And it is by thinking more like the system.
What I will say is once you start to have more systems thinkers in your company, things start to get much more fluid. I feel like there's a, a difficulty in transitioning to that way of thinking, but when you are there, even though you're thinking in a more complex way, things kind of get easier. You know what I mean? Like some of the problems that you were creating from the siloed thinking start to melt away because you realize, Oh, we just need to work differently from a system's perspective. And so even if it might feel like it's more complicated, it will actually ease the problem. So I don't want to scare people off from this thinking like, Oh, that's just too hard. And I don't want to do it. And my business is too small and simple to think about it or whatever you might be thinking.
No matter how big or small your businesses, even if you're just a solopreneur thinking about your business as a system and how everything connects together, we'll save your bacon later.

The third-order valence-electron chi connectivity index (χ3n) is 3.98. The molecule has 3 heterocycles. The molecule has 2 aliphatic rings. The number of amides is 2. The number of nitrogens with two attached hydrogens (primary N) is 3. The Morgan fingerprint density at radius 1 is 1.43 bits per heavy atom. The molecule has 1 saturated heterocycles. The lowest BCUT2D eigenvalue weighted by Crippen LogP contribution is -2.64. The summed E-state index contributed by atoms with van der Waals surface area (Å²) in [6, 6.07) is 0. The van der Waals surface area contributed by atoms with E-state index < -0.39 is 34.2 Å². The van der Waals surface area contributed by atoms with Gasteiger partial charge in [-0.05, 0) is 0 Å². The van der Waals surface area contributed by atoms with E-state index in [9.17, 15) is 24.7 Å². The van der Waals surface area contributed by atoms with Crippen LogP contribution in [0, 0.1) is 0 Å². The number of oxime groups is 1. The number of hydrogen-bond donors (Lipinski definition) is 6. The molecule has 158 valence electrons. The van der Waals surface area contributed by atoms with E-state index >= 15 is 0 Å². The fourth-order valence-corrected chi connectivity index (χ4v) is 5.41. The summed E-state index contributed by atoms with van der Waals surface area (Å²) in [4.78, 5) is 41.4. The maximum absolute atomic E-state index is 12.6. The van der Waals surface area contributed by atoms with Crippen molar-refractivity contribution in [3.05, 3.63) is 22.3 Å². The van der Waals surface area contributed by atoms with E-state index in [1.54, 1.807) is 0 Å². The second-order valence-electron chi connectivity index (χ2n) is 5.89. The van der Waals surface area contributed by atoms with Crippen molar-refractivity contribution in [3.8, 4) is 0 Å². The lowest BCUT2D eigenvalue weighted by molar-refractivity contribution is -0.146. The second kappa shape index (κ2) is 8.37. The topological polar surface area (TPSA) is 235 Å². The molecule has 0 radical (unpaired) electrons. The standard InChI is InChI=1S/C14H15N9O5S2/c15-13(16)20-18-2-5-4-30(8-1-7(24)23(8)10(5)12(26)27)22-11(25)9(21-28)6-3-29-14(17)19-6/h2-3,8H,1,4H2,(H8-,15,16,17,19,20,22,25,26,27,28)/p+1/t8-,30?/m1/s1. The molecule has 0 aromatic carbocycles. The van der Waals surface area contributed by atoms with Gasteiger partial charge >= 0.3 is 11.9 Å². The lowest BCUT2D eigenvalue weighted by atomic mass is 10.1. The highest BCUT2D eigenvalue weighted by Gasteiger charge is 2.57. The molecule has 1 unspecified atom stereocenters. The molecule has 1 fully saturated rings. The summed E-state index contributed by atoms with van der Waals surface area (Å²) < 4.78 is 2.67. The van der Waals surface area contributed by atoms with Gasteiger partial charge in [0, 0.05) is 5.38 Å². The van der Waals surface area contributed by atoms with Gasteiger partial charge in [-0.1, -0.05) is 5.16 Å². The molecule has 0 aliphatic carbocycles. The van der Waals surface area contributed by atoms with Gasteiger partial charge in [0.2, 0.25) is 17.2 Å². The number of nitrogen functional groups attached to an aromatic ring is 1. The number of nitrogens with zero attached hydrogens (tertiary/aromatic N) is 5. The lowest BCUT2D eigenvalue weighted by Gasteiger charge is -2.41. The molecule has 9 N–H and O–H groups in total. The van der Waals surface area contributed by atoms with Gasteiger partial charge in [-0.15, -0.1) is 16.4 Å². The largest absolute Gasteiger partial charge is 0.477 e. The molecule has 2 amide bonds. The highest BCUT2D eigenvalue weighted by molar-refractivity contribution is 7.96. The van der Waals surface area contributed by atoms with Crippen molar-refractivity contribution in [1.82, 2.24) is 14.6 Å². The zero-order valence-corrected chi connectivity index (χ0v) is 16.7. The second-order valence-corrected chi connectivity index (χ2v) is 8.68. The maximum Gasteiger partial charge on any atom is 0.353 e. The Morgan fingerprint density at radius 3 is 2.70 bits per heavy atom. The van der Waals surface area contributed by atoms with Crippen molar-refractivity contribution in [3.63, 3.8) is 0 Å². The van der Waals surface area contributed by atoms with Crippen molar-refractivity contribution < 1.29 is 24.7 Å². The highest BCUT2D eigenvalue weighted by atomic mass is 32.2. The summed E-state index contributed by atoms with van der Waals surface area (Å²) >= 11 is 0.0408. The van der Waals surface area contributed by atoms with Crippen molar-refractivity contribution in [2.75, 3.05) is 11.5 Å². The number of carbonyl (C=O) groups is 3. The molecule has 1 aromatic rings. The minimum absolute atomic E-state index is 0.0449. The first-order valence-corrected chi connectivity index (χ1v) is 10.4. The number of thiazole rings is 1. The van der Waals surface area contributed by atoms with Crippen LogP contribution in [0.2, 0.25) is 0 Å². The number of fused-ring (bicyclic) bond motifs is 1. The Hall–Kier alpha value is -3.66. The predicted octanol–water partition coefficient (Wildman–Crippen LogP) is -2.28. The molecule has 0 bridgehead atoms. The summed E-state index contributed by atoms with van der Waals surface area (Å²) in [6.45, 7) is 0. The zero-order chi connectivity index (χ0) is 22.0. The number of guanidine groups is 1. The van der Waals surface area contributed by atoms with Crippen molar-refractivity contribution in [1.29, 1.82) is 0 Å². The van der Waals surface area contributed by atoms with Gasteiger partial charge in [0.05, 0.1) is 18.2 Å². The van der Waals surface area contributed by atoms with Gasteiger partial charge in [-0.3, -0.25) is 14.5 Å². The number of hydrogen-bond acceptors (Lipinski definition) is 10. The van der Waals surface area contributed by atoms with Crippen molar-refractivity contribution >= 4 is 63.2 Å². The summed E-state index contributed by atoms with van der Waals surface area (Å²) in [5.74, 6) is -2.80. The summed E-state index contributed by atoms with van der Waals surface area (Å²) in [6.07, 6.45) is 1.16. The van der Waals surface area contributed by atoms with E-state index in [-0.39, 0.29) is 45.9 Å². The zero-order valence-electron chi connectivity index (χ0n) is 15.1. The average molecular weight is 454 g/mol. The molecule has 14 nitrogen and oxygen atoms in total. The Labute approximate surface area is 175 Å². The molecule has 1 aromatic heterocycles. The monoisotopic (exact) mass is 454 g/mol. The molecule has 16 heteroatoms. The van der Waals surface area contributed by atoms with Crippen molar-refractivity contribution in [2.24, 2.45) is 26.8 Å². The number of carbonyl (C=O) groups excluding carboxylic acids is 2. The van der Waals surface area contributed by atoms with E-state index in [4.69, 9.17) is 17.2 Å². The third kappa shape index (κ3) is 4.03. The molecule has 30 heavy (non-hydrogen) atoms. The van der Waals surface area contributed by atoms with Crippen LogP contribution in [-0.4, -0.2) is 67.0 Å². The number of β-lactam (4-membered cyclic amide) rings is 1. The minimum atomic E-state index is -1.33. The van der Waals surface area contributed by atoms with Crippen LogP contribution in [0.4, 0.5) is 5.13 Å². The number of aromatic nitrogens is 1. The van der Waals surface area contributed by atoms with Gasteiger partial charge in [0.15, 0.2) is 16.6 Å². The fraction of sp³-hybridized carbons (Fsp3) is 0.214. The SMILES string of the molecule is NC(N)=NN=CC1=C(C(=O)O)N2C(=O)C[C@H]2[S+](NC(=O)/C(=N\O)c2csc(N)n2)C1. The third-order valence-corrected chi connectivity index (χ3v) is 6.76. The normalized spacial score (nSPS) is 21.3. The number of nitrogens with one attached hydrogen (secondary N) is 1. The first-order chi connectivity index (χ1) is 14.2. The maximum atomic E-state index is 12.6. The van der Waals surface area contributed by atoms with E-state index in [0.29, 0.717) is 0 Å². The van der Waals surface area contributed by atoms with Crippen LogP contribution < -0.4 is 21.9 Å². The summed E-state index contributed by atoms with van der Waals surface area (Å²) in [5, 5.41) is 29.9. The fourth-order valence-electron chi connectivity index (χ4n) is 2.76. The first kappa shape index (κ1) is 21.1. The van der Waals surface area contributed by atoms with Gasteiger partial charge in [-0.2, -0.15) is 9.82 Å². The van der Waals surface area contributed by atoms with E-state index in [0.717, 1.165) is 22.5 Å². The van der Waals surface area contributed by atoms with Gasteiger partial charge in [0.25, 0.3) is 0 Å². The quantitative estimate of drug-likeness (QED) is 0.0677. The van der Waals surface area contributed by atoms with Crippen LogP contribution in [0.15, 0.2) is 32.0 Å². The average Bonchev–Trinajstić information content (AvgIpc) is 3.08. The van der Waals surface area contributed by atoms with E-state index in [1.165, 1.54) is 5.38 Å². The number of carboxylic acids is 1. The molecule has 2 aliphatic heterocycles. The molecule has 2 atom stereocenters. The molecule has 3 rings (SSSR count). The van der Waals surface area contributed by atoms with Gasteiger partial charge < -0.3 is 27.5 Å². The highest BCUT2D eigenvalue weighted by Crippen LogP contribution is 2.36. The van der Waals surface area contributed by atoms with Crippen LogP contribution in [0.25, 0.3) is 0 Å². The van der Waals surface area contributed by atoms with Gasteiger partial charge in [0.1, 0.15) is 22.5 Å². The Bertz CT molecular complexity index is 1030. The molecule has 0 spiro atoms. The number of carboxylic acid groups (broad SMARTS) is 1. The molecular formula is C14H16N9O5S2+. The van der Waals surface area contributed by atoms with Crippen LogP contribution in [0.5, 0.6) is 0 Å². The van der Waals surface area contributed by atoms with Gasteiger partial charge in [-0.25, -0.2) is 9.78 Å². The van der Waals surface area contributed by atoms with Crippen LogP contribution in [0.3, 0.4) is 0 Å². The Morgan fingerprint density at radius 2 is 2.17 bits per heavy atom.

George Drapeau: I agree.
I just joined this company and we had an all hands earlier this week, early in the week. And the CEO was talking about a bunch of stuff, our quarterly results, which are good. Yay. We're doing great. And some policies about our hybrid work policy coming to the office several days a week. We've got to do it.
And he was also talking about how we need to change our thinking from a disconnected siloed company to full cross portfolio, exactly this, everybody basically, he didn't use the word systems, but what he meant was think more systems, think more about how we fit into the whole, think more about the whole portfolio, not just your little piece.
This is one of the reasons we have this podcast. These kinds of problems happen everywhere. Small companies, large companies, governments, everywhere. You see it all the time. I'm just using this example last week, literally last week at my new company had this problem come up in an all hands call.